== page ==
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Christoph Grosspietsch writes:
There is no picture available at all. All pictures havebeen destroyed after Graupners death in 1760.
A thematic catalog of Graupner’s instrumental music (questionable works included) is about to be published (GWV).
A contemporary of J.S. Bach, Christoph Graupner (Kirchberg, Saxony, January 1683-Darmstadt in Hesse, May 1st, 1760) was a composer highly thought of in his day, much like Händel or Telemann, with whom he maintained a lifetime friendship. Composers Heinichen and Fasch were also close friends of his.
After studying at Leipzig with Kuhnau, J.S. Bach’s predecessor as Cantor of St. Thomas’s in Leipzig, Graupner left the city in 1705 to assume the function of harpsichordist at the Hamburg Opera Orchestra, under Reinhard Keiser. Händel, then 21, was a violinist in the same orchestra. At that time, Graupner composed several operas that received great public acclaim. He also took part in the composition of three operas in collaboration with Keiser, a key figure in the world of German opera.
In 1709, Graupner was offered a post at the court in Hesse-Darmstadt, where he became conductor and composer (Hofkapellmeister) in 1711. On March 1723, at the request of the Landgrave, who had hired him, he turned down a prestigious position: Cantor at St. Thomas’s in Leipzig. His rejection allowed Johann Sebastian Bach to be given the post on May 5th. In his letter of non-acceptance, Graupner spontaneously mentions Bach in a very positive manner. This, while being highly unusual at the time, is the mark of an individual possessing deep modesty and rigor. The thirty-eight remaining years of his life were spent at the court at Darmstadt.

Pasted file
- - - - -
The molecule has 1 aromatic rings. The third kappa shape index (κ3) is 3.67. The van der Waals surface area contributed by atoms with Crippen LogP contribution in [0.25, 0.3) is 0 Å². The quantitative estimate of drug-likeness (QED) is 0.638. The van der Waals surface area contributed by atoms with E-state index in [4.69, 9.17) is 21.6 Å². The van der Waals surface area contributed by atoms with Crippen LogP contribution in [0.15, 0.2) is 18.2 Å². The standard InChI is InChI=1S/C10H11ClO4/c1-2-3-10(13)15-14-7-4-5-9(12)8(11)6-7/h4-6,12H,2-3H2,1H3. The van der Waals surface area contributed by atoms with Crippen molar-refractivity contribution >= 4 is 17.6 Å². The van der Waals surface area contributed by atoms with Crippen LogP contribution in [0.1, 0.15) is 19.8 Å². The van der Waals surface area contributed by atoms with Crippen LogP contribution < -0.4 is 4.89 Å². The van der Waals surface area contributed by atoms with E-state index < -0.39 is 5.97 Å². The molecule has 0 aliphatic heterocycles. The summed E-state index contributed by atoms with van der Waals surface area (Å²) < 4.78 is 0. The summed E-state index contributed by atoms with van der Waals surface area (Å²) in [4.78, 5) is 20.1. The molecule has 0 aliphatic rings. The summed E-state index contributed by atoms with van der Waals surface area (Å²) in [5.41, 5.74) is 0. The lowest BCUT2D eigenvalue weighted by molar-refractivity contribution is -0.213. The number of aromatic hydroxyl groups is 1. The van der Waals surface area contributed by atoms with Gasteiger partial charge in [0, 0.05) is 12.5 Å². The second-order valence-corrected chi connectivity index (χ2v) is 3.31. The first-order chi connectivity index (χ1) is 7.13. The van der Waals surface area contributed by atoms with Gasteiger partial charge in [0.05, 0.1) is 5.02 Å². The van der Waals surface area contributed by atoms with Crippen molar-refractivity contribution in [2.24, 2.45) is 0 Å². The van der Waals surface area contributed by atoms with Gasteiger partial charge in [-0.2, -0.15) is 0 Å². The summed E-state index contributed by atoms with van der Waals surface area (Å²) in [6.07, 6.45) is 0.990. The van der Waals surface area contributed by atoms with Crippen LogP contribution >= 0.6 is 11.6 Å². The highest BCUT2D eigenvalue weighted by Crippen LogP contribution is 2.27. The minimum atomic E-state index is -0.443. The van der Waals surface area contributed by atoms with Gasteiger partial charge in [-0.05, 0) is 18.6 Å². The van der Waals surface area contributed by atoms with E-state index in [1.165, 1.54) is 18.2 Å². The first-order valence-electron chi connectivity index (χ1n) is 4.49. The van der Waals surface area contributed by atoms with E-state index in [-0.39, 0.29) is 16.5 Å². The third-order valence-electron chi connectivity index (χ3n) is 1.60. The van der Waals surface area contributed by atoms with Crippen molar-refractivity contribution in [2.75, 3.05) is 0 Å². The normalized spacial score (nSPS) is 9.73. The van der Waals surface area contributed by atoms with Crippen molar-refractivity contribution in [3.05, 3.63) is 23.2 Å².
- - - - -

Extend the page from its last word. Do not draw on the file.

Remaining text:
Graupner was a man of such humility that he requested all his music be destroyed by fire after his death. The inevitable legal fight that ensued, placing in opposition his heirs and the court at Darmstadt, was resolved in 1819 when the court was declared sole proprietor of the composer’s works. Thus Graupner’s manuscripts and autographs remained at the castle in Darmstadt and are now the property of the Hessische Landes und Hochschulbibliothek at the town’s university.
Graupner also gained notoriety for the meticulous calligraphy of his autographs and scores, the writing of which he completed with great care. On that matter, Mattheson wrote in 1740, "His manuscript scores are so beautifully written, one might think they are engravings." In addition to a large number of autographs, there are copies in his own hand of works by some of his contemporaries: Vivaldi, Telemann, Fasch, Stamitz, Richter and others. One will find the same extraordinary attention to detail in his re-writing by hand of pieces for the harpsichord or the orchestra, which he undoubtedly meant to perform or conduct for the court. In this way, Graupner has provided a first-rate source for works of the Baroque era. We know that Bach copied the music of his predecessors as well as that of his contemporaries, but from a strictly personal and didactic perspective.
A prolific and tireless composer, Graupner composed 113 Symphonies, 86 Overtures, 8 Operas, 1418 Cantas, 66 Trio Sonatas, 44 Concerti for one to four instruments as well as 41 Partita for Harpsichord.
Like J.S. Bach, and in accordance with the social function assigned to composers in the eighteenth century, Graupner worked in a humble and tireless manner, without much concern for posterity.
© Geneviève Soly